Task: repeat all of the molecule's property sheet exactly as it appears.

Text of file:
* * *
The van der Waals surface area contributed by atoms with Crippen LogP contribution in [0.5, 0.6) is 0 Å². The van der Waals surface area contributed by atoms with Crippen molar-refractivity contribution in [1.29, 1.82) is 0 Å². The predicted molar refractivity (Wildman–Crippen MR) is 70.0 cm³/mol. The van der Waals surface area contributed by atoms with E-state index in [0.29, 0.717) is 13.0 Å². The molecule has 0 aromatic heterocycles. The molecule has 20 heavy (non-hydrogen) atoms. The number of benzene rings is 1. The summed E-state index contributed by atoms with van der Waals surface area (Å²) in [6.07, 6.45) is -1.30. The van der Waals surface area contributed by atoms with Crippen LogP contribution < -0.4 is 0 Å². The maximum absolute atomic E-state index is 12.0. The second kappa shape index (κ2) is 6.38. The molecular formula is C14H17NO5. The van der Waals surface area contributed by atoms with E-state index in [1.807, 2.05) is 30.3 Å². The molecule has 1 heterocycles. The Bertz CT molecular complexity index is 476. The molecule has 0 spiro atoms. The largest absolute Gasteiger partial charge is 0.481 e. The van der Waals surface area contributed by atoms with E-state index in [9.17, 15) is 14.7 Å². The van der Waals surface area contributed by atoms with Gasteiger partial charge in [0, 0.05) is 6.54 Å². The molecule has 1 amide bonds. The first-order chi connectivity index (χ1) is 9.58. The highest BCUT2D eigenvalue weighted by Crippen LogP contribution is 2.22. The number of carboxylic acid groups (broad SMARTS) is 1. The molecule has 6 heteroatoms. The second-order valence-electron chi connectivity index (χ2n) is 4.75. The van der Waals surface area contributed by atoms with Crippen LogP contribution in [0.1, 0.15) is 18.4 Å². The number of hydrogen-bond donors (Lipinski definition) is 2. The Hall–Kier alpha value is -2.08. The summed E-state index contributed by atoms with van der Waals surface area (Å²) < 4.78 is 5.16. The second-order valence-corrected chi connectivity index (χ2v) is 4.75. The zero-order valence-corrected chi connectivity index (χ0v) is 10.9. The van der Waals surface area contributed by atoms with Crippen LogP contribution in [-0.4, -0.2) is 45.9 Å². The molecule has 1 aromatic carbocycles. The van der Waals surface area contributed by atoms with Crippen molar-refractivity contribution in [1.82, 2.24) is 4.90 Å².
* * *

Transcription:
The van der Waals surface area contributed by atoms with Crippen LogP contribution in [0.5, 0.6) is 0 Å². The van der Waals surface area contributed by atoms with Crippen molar-refractivity contribution in [1.29, 1.82) is 0 Å². The predicted molar refractivity (Wildman–Crippen MR) is 70.0 cm³/mol. The van der Waals surface area contributed by atoms with E-state index in [0.29, 0.717) is 13.0 Å². The molecule has 0 aromatic heterocycles. The molecule has 20 heavy (non-hydrogen) atoms. The number of benzene rings is 1. The summed E-state index contributed by atoms with van der Waals surface area (Å²) in [6.07, 6.45) is -1.30. The van der Waals surface area contributed by atoms with Crippen LogP contribution < -0.4 is 0 Å². The maximum absolute atomic E-state index is 12.0. The second kappa shape index (κ2) is 6.38. The molecular formula is C14H17NO5. The van der Waals surface area contributed by atoms with E-state index in [1.807, 2.05) is 30.3 Å². The molecule has 1 heterocycles. The Bertz CT molecular complexity index is 476. The molecule has 0 spiro atoms. The largest absolute Gasteiger partial charge is 0.481 e. The van der Waals surface area contributed by atoms with E-state index in [9.17, 15) is 14.7 Å². The van der Waals surface area contributed by atoms with Gasteiger partial charge in [0, 0.05) is 6.54 Å². The molecule has 1 amide bonds. The first-order chi connectivity index (χ1) is 9.58. The highest BCUT2D eigenvalue weighted by Crippen LogP contribution is 2.22. The number of carboxylic acid groups (broad SMARTS) is 1. The molecule has 6 heteroatoms. The second-order valence-electron chi connectivity index (χ2n) is 4.75. The van der Waals surface area contributed by atoms with Crippen LogP contribution in [0.1, 0.15) is 18.4 Å². The number of hydrogen-bond donors (Lipinski definition) is 2. The Hall–Kier alpha value is -2.08. The summed E-state index contributed by atoms with van der Waals surface area (Å²) < 4.78 is 5.16. The second-order valence-corrected chi connectivity index (χ2v) is 4.75. The zero-order valence-corrected chi connectivity index (χ0v) is 10.9. The van der Waals surface area contributed by atoms with Crippen LogP contribution in [-0.4, -0.2) is 45.9 Å². The molecule has 1 aromatic carbocycles. The van der Waals surface area contributed by atoms with Crippen molar-refractivity contribution in [1.82, 2.24) is 4.90 Å².